In THE DEEP it becomes clear how what was sold to playful (and affluent) tourists as the machinery of amusement readily converts into an underwater arsenal. David and Treece use these "toys" to combat the island's blacks in order to acquire the precious gems and gold. But the behavior and interaction of the white woman and the mob of black men set in motion the conversion of these "toys" into weaponry for the race war which concludes THE DEEP. Both are necessary to justify David and Treece's relationship, and the spoken contracts which bind them to each other and to the task of conquest. The first encounters in the film depict the collapse of Gail as a sexual adult woman, and permit our outraged heroes to transfer their sexual desires into a shared pursuit of sunken treasure. Later episodes bring the struggle of the racial antagonists into full swing, and lead to a happy ending that celebrates the pairing of two white men as victors.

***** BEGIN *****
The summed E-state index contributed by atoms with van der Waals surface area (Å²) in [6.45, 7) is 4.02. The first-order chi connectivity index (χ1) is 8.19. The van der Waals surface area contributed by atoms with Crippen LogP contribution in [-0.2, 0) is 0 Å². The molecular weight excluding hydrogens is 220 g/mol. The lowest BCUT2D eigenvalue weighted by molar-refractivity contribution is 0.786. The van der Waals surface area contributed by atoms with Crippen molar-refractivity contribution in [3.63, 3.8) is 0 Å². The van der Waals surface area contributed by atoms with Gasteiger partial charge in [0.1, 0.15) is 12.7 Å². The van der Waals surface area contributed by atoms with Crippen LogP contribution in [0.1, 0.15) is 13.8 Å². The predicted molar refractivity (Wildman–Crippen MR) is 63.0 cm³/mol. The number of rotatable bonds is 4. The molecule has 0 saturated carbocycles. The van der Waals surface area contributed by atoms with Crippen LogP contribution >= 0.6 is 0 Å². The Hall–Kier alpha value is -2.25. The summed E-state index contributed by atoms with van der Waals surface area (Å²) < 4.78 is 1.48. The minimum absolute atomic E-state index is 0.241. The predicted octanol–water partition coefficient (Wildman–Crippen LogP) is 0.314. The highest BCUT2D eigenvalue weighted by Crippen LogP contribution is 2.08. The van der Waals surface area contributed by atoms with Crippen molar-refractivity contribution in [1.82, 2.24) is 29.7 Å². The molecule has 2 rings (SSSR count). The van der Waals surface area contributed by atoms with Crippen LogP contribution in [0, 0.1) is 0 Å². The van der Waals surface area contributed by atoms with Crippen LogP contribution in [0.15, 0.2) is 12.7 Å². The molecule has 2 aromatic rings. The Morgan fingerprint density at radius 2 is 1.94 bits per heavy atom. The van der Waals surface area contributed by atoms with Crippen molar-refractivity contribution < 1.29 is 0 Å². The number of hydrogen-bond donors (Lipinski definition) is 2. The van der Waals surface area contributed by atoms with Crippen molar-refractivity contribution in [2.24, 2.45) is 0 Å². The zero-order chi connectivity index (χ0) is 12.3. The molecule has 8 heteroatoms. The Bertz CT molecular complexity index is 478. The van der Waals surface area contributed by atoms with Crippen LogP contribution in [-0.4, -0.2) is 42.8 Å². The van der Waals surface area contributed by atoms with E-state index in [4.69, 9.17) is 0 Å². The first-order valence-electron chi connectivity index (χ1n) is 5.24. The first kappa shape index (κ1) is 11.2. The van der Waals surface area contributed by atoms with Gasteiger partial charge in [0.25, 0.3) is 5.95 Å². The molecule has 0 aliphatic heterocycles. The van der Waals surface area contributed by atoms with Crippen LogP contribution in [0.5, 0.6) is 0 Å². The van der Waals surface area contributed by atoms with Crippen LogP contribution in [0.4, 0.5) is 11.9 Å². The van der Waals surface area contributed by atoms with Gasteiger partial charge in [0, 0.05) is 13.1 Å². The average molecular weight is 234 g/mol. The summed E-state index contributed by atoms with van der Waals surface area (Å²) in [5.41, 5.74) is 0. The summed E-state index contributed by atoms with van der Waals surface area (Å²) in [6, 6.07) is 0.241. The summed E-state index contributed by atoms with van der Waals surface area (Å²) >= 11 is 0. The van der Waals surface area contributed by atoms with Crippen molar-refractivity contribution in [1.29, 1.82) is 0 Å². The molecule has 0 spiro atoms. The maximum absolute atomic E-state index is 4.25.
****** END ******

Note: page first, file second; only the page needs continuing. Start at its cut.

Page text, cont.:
At the outset of the film, David and Gail swim happily among exotic fish in the Caribbean. He takes her picture with his nifty underwater camera while she makes mock-cheesecake poses in her transparent tee shirt. Until she is severely frightened by an as yet invisible eel, the two are just plain having fun underwater. After they have climbed onto their boat following her scare and his underwater lecture about staying calm, she pouts: "We might as well be married for all the concern I get around here." But when he becomes amorous as she changes out of her wet shirt (he and we see only her bare back), she makes it quite clear that she prefers to return quickly to the hotel where it's warm and dry. The sense that he more than she enjoys the world of nature and adventure ("I feel things so I do 'em") is further emphasized when she accuses him of absurd ventures that merely add to his tee shirt collection (he is wearing a Mt. Everest model at the time). David, as played by Nick Nolte, a newcomer and the ultimate in heavy cardboard, is particularly vulnerable to Gail's intelligence and criticism. We initially experience the couple from New York as voyeurs who watch her bare breasts through a white shirt both underwater and as she surfaces (a different pleasure in each shot), and further indulge as we watch him watching her and photographing her for later viewing. But while it's sexy to share air and play games underwater, when she turns down David's request that they swim nude, we too realize his frustration of seeing but not doing. David and Gail's use of masks and oxygen tanks is just for fun, but for him, it's a little bit boring. And just as we realize there is a difference between their vacation ideas, meeting Treece provides David (and us) with the possibility for "real" adventure.